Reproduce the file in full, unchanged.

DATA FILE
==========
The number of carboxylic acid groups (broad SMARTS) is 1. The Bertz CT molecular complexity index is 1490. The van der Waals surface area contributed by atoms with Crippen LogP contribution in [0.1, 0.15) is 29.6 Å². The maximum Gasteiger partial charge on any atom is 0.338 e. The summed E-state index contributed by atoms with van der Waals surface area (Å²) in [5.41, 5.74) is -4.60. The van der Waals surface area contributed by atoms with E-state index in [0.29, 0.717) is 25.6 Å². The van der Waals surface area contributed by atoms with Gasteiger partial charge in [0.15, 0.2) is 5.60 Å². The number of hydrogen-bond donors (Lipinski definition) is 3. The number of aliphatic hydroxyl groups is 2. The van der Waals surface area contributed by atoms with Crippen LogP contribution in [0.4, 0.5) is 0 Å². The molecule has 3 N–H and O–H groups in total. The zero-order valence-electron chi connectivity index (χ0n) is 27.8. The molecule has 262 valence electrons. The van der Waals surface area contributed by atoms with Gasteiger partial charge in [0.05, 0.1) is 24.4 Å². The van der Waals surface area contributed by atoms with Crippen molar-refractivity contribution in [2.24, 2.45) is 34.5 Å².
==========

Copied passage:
The number of carboxylic acid groups (broad SMARTS) is 1. The Bertz CT molecular complexity index is 1490. The van der Waals surface area contributed by atoms with Crippen LogP contribution in [0.1, 0.15) is 29.6 Å². The maximum Gasteiger partial charge on any atom is 0.338 e. The summed E-state index contributed by atoms with van der Waals surface area (Å²) in [5.41, 5.74) is -4.60. The van der Waals surface area contributed by atoms with E-state index in [0.29, 0.717) is 25.6 Å². The van der Waals surface area contributed by atoms with Gasteiger partial charge in [0.15, 0.2) is 5.60 Å². The number of hydrogen-bond donors (Lipinski definition) is 3. The number of aliphatic hydroxyl groups is 2. The van der Waals surface area contributed by atoms with Crippen LogP contribution in [0.4, 0.5) is 0 Å². The molecule has 3 N–H and O–H groups in total. The zero-order valence-electron chi connectivity index (χ0n) is 27.8. The molecule has 262 valence electrons. The van der Waals surface area contributed by atoms with Gasteiger partial charge in [0.05, 0.1) is 24.4 Å². The van der Waals surface area contributed by atoms with Crippen molar-refractivity contribution in [2.24, 2.45) is 34.5 Å².